The Tyler protest also addressed the issue of improper bundling in violation of the Small Business Act. By taking individual projects, many of which were less than the $31.5 million (now $33.5 million) small business size standard for general construction, and bundling them into a $300 million MATOC procurement, the Corps effectively prevented small business concerns from competing as prime contractors.  In other words, even though many small businesses could compete for projects in the $30 million range, they are excluded by the size of the bundled MATOC solicitation. In fact, both small businesses and small to medium-sized large businesses are effectively excluded from competition by MATOC procurements.

The Court of Federal Claims ruled that since the use of IDIQ/MATOC was not specifically prohibited in the procurement of construction by the FAR, it was therefore permitted.  The Court also found that the Corps had conducted market research and had concluded that there was an industry consensus that bundling was “necessary and justified.”  The Court of Appeals agreed with the lower court and decided that “The Corps, like other federal procurement entities, has broad discretion to determine what particular method of procurement will be in the best interests of the United States in a particular situation.”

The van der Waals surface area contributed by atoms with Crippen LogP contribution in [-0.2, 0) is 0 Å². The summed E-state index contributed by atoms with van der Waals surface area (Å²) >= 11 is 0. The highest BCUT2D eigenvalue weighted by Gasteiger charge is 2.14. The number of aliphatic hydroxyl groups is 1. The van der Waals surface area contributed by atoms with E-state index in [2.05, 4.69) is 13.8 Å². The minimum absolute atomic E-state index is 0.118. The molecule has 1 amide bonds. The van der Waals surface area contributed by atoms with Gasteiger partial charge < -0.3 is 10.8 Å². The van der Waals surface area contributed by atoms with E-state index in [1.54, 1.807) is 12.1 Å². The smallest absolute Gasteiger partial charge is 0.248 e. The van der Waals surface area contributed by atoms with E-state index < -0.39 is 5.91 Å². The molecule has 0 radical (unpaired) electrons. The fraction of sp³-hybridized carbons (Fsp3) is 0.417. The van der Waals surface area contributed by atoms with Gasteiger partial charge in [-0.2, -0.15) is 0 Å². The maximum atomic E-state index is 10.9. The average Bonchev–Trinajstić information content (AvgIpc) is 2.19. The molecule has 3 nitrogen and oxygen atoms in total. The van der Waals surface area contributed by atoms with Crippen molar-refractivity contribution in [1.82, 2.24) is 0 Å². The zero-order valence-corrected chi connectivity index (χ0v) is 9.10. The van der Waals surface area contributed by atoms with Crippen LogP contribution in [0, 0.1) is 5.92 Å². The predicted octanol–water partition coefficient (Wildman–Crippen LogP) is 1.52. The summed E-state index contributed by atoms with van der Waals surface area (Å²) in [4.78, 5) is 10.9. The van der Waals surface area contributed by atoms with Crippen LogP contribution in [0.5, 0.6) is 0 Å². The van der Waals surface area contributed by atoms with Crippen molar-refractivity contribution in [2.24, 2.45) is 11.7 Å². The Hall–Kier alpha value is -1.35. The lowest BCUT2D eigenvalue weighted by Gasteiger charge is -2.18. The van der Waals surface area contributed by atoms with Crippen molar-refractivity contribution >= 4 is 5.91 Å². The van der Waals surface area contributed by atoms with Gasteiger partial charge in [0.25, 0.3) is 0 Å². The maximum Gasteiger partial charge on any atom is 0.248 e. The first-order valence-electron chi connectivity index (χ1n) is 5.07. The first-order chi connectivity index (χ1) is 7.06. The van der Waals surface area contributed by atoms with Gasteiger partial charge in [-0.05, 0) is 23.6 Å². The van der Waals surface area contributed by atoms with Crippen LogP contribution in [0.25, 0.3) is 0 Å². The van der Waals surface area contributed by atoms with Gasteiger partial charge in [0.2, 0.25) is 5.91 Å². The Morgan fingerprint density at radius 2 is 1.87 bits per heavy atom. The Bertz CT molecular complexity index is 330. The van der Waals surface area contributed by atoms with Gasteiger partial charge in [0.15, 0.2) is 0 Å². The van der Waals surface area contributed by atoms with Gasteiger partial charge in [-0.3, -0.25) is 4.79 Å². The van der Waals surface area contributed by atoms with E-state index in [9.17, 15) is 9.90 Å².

In this writer’s opinion the widespread use of MATOC procurements to procure large dollar value construction projects is not consistent with the FAR. It is interesting that the use of the IDIQ procedure for construction was not subjected to review by the Defense Acquisition Regulations Council (DAR Council), as is commonly done when a new regulation is needed, or when there is a request for a deviation from an existing regulation.  Although the Corps has taken the position that IDIQ/MATOC is an innovative method that is within its procurement discretion, we find it to be strange that a method affecting billions of dollars of construction procurement is not specifically addressed by the FAR, or the supplemental agency regulations (DFARS, AFARS, EFARS). In fact, when the Corps was challenged because it was not following its own regulations (EFARS) that addressed IDIQ contracting,  it promptly rescinded those regulations. What the construction contracting community is left with is a multi-billion dollar procurement methodology that is unregulated, is ripe for abuse, and that only serves the interests of a reduced federal procurement workforce.  It certainly remains to be seen whether MATOC is truly more efficient or cost-effective than traditional single project solicitations.